How to Safely Use Wi-Fi on Smartphones and Tablets

Most public Wi-Fi hotspots are not encrypted, creating a host of potential security problems for smartphone and tablet users.

Connecting to a public Wi-Fi hotspot poses a handful of security problems for smartphones and tablet users. Is someone intercepting your data? Eric Geier provides Wi-Fi safety tips.

Unfortunately, there's more to mobile security than the data you store. If your mobile device has Wi-Fi capability and you connect to unsecured Wi-Fi hotspots for Internet access without knowing it, there are more security concerns. Even worse, mobile devices don't incorporate security features to directly combat Wi-Fi threats.

The first thing to know is most public Wi-Fi hotspots are NOT encrypted. This means anyone within range (many hundreds of feet in all directions) can eavesdrop on what you send and receive. The same applies when using a laptop on a hotspot, or your computers at home on your own wireless router if it isn't encrypted with WEP, WPA, or WPA2 security (which most are these days).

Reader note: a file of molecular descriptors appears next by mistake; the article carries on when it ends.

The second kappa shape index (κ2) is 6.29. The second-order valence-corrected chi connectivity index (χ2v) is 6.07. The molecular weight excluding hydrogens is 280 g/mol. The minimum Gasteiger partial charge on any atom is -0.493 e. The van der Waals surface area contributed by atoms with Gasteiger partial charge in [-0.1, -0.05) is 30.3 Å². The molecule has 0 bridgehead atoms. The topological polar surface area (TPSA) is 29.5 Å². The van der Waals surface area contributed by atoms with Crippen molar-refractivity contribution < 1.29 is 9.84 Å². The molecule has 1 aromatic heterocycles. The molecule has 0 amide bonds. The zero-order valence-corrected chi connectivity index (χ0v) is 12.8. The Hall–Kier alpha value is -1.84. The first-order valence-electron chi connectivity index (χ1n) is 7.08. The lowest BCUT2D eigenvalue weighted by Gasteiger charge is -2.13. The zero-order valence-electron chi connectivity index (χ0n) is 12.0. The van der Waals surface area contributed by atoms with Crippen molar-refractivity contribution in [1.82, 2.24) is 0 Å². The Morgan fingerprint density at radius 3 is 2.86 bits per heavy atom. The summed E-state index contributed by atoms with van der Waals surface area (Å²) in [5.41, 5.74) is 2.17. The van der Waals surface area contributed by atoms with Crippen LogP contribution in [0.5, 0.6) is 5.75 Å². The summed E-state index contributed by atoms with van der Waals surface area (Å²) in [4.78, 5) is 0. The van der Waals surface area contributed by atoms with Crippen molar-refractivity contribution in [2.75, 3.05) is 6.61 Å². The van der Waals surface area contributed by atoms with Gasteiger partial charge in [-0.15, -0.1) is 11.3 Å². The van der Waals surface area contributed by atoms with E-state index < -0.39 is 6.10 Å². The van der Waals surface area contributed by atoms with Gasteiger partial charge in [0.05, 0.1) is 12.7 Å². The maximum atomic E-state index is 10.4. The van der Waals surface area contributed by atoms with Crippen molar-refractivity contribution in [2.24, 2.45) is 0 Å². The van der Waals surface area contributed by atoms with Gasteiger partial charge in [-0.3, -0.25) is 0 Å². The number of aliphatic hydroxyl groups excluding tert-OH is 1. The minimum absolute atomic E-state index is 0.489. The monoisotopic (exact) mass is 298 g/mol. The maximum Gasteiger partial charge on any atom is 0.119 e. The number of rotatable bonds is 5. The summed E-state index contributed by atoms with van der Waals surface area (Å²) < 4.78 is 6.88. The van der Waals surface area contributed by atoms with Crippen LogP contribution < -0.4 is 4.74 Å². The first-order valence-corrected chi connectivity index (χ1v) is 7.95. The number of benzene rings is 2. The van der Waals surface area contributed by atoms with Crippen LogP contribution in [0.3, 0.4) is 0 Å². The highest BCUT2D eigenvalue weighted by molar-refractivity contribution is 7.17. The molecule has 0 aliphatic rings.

Eavesdropping on Wi-Fi connections isn't rocket science. It just takes a curious individual with few free software tools (the modern-day burglar's crowbar) and some spare time. And there is a lot of software out there that can capture in flight and display it. Some programs show just the raw data packets but others make it much quicker and easier to get to the real prize – your personal information. For example, programs such as Firesheep and SniffPass simply listen for and show login credentials to unsecured sites or services, like social networking sites and Web-based or POP3/IMAP email accounts. Scaryier programs like EffeTechHTTPSniffer can even capture and reassemble the webpages you are viewing and files you transfer.

Read the rest about Smartphone and tablet Wi-Fi security at eSecurity Planet.




Tags: Android, iPhone, Wi-Fi, Wi-Fi security, hotspot


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